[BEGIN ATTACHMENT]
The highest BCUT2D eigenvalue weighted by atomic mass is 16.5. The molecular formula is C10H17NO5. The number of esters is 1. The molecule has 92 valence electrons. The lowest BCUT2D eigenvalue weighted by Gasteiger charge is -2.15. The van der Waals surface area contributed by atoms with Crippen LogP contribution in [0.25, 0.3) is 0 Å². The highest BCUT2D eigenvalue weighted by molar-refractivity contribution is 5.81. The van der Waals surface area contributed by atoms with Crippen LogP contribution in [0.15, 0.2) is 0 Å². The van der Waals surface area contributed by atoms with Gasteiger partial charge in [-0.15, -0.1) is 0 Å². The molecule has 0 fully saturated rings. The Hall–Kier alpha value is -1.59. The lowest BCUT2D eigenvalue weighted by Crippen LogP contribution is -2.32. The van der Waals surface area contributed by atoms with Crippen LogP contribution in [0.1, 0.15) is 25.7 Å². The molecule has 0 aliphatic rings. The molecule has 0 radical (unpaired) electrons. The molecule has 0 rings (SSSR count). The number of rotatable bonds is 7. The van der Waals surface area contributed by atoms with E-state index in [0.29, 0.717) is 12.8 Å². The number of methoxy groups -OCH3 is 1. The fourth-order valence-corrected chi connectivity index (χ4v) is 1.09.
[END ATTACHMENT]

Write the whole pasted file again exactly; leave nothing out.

The highest BCUT2D eigenvalue weighted by atomic mass is 16.5. The molecular formula is C10H17NO5. The number of esters is 1. The molecule has 92 valence electrons. The lowest BCUT2D eigenvalue weighted by Gasteiger charge is -2.15. The van der Waals surface area contributed by atoms with Crippen LogP contribution in [0.25, 0.3) is 0 Å². The highest BCUT2D eigenvalue weighted by molar-refractivity contribution is 5.81. The van der Waals surface area contributed by atoms with Crippen LogP contribution in [0.15, 0.2) is 0 Å². The van der Waals surface area contributed by atoms with Gasteiger partial charge in [-0.15, -0.1) is 0 Å². The molecule has 0 fully saturated rings. The Hall–Kier alpha value is -1.59. The lowest BCUT2D eigenvalue weighted by Crippen LogP contribution is -2.32. The van der Waals surface area contributed by atoms with Crippen LogP contribution in [0.1, 0.15) is 25.7 Å². The molecule has 0 aliphatic rings. The molecule has 0 radical (unpaired) electrons. The molecule has 0 rings (SSSR count). The number of rotatable bonds is 7. The van der Waals surface area contributed by atoms with E-state index in [0.29, 0.717) is 12.8 Å². The number of methoxy groups -OCH3 is 1. The fourth-order valence-corrected chi connectivity index (χ4v) is 1.09.